3) the degree of scienter involved;
4) the sincerity of the respondent’s assurances against future violations;
5) the respondent’s recognition of the wrongful nature of his or her conduct; and
6) the likelihood that his or her occupation will present opportunities for future violations.75
This case is instructive to practitioners and traders because it provides clear guidelines as to how the Commissioner likely will determine what is in the public interest.76
Commissioner not bound by ALJ’s findings. Courts will afford due deference to the Commissioner’s final decisions provided that the findings "have a reasonable basis in the law and are supported by substantial facts."77 Even though the court in Westmark found the ALJ’s decision to be well-reasoned and fair, it also found that the record reflected substantial evidence to support the Commissioner’s decision to deny the licenses.78 Westmark illustrates that courts are reluctant to overturn agency decisions provided there is some reasonable basis for those decisions.79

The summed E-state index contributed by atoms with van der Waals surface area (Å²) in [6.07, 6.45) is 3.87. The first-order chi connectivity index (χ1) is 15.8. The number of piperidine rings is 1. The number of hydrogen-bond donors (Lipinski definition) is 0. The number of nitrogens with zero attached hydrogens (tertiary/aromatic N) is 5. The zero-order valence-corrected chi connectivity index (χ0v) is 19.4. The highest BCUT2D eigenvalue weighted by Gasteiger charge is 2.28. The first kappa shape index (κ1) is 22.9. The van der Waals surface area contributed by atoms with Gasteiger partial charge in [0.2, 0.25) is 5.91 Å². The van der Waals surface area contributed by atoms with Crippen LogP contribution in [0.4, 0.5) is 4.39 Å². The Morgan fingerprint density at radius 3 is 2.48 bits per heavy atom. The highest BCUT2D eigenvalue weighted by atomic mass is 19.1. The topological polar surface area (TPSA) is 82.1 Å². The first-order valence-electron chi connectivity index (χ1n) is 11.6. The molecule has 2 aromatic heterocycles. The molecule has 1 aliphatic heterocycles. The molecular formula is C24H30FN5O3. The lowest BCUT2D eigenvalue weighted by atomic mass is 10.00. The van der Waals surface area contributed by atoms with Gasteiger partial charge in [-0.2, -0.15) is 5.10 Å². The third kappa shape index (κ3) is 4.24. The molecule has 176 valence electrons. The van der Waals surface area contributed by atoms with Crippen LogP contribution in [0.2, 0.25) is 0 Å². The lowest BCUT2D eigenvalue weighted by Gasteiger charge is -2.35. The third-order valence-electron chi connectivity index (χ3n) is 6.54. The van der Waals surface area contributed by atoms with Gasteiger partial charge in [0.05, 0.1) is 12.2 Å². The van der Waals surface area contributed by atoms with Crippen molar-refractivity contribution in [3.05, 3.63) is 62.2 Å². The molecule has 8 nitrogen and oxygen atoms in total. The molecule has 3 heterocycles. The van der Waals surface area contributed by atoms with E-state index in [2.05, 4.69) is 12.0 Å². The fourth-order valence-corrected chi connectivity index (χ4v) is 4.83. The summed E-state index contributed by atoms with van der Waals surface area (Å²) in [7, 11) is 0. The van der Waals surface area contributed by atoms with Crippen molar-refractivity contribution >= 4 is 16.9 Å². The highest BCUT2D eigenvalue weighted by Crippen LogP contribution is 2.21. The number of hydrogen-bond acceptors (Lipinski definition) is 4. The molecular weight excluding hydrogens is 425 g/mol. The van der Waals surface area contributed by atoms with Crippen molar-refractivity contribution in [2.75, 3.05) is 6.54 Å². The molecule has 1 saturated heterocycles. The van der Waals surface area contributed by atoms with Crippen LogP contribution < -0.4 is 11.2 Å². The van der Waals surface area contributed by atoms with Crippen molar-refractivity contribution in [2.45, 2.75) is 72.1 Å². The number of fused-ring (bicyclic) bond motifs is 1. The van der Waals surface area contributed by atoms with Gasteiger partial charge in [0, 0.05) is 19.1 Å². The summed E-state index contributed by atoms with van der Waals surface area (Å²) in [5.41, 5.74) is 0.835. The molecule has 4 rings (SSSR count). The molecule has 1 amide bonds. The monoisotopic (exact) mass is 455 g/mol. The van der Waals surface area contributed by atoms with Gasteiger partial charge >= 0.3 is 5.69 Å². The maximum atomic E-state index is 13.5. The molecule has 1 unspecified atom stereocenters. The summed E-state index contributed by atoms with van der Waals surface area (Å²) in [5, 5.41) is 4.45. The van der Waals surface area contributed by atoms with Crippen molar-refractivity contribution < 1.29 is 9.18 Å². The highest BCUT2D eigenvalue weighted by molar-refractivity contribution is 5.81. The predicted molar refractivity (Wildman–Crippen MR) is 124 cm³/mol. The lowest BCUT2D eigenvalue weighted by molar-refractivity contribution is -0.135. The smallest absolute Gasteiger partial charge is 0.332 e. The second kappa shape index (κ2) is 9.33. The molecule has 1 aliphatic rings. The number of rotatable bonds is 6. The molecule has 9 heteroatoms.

The Act is a remedial statute80 and, as such, it provides the Commissioner three means of enforcing its provisions.81 The Commissioner can seek criminal sanctions or civil sanctions, or can issue a cease and desist order.82 Available civil sanctions include the authority to seek a temporary or permanent injunction.83 In Joseph v. Equity Edge, LLC,84 the court addressed the Commissioner’s injunctive authority, as well as the criteria for entry of a permanent injunction.85